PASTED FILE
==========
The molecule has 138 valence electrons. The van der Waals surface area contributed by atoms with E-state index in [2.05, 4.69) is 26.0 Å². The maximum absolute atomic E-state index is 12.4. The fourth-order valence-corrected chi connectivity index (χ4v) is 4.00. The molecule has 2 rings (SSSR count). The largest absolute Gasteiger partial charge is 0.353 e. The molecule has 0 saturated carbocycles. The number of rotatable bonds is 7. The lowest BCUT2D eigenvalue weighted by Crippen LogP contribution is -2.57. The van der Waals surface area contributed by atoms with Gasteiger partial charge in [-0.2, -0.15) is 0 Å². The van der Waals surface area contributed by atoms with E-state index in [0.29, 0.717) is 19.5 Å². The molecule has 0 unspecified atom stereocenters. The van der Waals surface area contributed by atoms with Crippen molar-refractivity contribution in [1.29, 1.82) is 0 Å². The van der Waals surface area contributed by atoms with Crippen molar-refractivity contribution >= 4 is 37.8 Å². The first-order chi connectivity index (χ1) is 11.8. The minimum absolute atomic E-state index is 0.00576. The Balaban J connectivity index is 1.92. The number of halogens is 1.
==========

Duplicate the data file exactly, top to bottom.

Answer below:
The molecule has 138 valence electrons. The van der Waals surface area contributed by atoms with E-state index in [2.05, 4.69) is 26.0 Å². The maximum absolute atomic E-state index is 12.4. The fourth-order valence-corrected chi connectivity index (χ4v) is 4.00. The molecule has 2 rings (SSSR count). The largest absolute Gasteiger partial charge is 0.353 e. The molecule has 0 saturated carbocycles. The number of rotatable bonds is 7. The lowest BCUT2D eigenvalue weighted by Crippen LogP contribution is -2.57. The van der Waals surface area contributed by atoms with Gasteiger partial charge in [-0.2, -0.15) is 0 Å². The van der Waals surface area contributed by atoms with E-state index in [0.29, 0.717) is 19.5 Å². The molecule has 0 unspecified atom stereocenters. The van der Waals surface area contributed by atoms with Crippen molar-refractivity contribution in [1.29, 1.82) is 0 Å². The van der Waals surface area contributed by atoms with Crippen molar-refractivity contribution >= 4 is 37.8 Å². The first-order chi connectivity index (χ1) is 11.8. The minimum absolute atomic E-state index is 0.00576. The Balaban J connectivity index is 1.92. The number of halogens is 1.